It’s time for another round of whimsical titles of movies, TV programs and books. The rules are simple: React to the clue and make a minor change in the title. Most of the works have only a single letter altered, but the correct answer may also depend on a rhyme.
For example: In this movie, Arnold Schwarzenegger works as a remorseless, opinionated and efficient hairdresser. Answer: The Permanator (The Terminator).
Ready? Continue reading
“Hayseed” and other put-down terms generally get showered on rural folk by us urbanites. We’ve looked at people from neighboring towns as rustics, while we, in the big city of Las Vegas, are urban sophisticates.
Basketball teams arriving from any of the small schools that once dotted northern New Mexico in the ‘50s had funny ways of handling the ball, or cheering. Our teams, on the other hand, the epitome of sauvity, knew all the LeBron James moves, even before LeBron was conceived (of).
Listening to high school sports on radio makes me wonder how and why particular nomenclature evolved. Specifically, how and why do teams have their nicknames?
But let’s start on the farm in the mid-‘60s: Continue reading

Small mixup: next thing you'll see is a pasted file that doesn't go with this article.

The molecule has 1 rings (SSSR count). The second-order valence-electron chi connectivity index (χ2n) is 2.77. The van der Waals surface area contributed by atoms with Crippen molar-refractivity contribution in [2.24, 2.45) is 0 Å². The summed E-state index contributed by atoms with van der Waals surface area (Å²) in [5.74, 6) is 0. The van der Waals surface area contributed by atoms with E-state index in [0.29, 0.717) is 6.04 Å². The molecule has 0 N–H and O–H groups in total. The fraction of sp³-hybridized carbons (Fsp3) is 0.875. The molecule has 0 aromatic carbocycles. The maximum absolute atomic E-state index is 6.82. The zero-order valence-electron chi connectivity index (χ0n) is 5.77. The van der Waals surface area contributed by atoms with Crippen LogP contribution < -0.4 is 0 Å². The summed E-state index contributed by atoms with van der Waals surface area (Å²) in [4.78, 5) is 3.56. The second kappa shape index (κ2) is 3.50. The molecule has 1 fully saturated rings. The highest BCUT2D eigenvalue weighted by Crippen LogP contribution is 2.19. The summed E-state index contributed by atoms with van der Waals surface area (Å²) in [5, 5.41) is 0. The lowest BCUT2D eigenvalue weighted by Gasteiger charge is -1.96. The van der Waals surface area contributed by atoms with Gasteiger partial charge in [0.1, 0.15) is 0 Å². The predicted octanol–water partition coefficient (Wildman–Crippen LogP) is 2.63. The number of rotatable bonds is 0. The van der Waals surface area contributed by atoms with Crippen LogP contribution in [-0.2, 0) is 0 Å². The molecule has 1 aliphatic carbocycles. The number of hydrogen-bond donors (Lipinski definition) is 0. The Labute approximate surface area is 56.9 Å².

To what lengths will some people go to connect with their roots? And what means enable them to do so?
These questions arise in the case of Florence Bordj and her mother, Therese Bonnafous Bordj, from France but now living in Tahiti. They flew to the states to be close to the haunts of their great-grand-uncle and grand-uncle, respectively, Msgr. Adrien Rabeyrolle, the pastor of Immaculate Conception church.
But first, how they got the connection: Back in 2003, the first year of Work of Art, I wrote on how the word “challenge” appears to have changed complexion.
Let me explain:
Today, a challenge comes across more as a request, as in “I have been challenged to invite 20 or more people to my Amway party.” I said in that column that “challenge” used to be an urging to attempt something that has a foreseeable reward. My words were, “‘Challenge’ was the word Msgr. Adrien Rabeyrolle employed to announce to us Immaculate Conception School third-graders in Sister Mary Verfressen’s class that the fourth-graders had challenged us to sales of raffle tickets. We gladly took up the challenge. Besides, what business do those pseudo-sophisticated fourth-graders have trying to beat us?” Continue reading
My dad, who lived to be 94, might have been called a dandy in his younger days. We don’t use the term much nowadays, and for those too young to have heard it, it describes someone overly concerned with appearance.
Today’s most proximate term might be “metrosexual,” although not all the connotations of the term apply to Dad. And in absolute fairness to him, I emphasize he worked hard to support his family of eight. But he still liked being dressed up.
My dad, J.D. Trujillo, is remembered in his neighborhood on Railroad Avenue as “the man who always wore a suit and tie.” He walked to work, to the Ford dealership three blocks south, on Grand Avenue, and sometimes caught up with a number of other Werley Auto employees, who also lived in this barrio. In those days, people bought homes close to where they worked and took jobs close to their homes. Few had cars. Continue reading